The GBP was a bit firmer Thursday morning in London as investors looked forward to what’s become known as ‘Super Thursday’; a Bank of England MPC meeting with a rate announcement, published Minutes then a Press Conference to introduce the new Quarterly Inflation Report. In his appearance before a House of Lords Select Committee last week, BoE Governor Carney had hinted that the Bank was preparing to upgrade the forecasts in its Inflation Report and this is exactly what happened; albeit the language was more aggressive than had been expected. GBP/USD surged more than 1½ cents from 1.3890 to a high just over 1.4050. So far, so easy to explain…. Within the space of four hours, however, as the carnage continued in US asset markets, GBP/USD had reversed all its gains, coming back to its launching point with the precision of a Falcon-Heavy booster. GBP was still the best performer of the day although its 200+ pip gains against both the AUD and NZD were more than halved.
In revising up both its UK and world growth forecasts, the Bank of England said that, “Over the past year, a steady absorption of slack has reduced the degree to which it was appropriate for the MPC to accommodate an extended period of inflation above the target. Consequently, at its November 2017 meeting, the Committee tightened modestly the stance of monetary policy in order to return inflation sustainably to the target. Since November, the prospect of a greater degree of excess demand over the forecast period and the expectation that inflation would remain above the target have further diminished the trade-off that the MPC is required to balance. It is therefore appropriate to set monetary policy so that inflation returns sustainably to its target at a more conventional horizon. The Committee judges that, were the economy to evolve broadly in line with the February Inflation Report projections, monetary policy would need to be tightened somewhat earlier and by a somewhat greater extent over the forecast period than anticipated at the time of the November Report, in order to return inflation sustainably to the target.”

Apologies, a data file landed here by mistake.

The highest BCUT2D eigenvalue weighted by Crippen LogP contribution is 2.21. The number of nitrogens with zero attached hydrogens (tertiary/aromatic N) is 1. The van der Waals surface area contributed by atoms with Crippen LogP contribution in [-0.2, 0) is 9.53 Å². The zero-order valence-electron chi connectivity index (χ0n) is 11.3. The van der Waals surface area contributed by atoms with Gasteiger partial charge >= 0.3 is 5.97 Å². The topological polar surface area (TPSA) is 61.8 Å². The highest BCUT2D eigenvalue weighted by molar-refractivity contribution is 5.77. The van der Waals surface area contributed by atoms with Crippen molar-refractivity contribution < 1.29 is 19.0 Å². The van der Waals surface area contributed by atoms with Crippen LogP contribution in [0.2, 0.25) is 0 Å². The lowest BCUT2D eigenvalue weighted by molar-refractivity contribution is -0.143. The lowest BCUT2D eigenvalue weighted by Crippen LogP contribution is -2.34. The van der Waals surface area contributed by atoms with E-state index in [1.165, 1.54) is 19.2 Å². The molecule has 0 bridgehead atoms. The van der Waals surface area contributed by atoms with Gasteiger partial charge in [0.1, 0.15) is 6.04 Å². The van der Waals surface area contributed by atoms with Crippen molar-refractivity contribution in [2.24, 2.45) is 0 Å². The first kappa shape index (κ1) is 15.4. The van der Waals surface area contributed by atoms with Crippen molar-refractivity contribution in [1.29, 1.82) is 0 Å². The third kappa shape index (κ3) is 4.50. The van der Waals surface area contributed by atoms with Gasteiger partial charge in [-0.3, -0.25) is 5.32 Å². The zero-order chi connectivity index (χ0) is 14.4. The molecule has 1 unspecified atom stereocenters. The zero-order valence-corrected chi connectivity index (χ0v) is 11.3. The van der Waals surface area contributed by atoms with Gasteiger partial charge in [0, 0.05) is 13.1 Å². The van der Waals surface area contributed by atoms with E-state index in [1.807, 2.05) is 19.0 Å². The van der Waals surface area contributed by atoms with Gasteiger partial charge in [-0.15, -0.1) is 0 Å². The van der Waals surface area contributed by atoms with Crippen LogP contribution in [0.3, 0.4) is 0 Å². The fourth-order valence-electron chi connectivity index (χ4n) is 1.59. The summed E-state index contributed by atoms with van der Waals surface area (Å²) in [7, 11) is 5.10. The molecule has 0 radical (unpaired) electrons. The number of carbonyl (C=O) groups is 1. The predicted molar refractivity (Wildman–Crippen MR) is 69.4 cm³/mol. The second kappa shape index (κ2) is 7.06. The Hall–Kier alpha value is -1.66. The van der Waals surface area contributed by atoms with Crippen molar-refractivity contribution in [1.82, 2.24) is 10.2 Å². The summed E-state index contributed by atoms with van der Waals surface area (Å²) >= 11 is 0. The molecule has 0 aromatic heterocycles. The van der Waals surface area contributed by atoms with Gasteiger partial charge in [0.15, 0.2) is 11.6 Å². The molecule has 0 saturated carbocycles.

In his subsequent Press Conference, the Governor was keen to play down the scale and speed of interest rate hikes and despite much probing from journalists, refused to agree that interest rates are likely to rise in May. The Statement noted, “Any future increases in Bank Rate are expected to be at a gradual pace and to a limited extent”. Market pricing doesn’t yet have a may hike as a done deal, though the implied probability of a 25bp increase has increased from just under 50% to something nearer 70%. All this, of course, is predicated based on two Brexit factors – that there is “a smooth transition”, and that it leads to an “average of potential outcomes”. Let’s see now what the politicians can do to facilitate this… GBP opens in Asia this morning at USD1.3925, GBP/AUD1.7845 and GBP/NZD1.9255.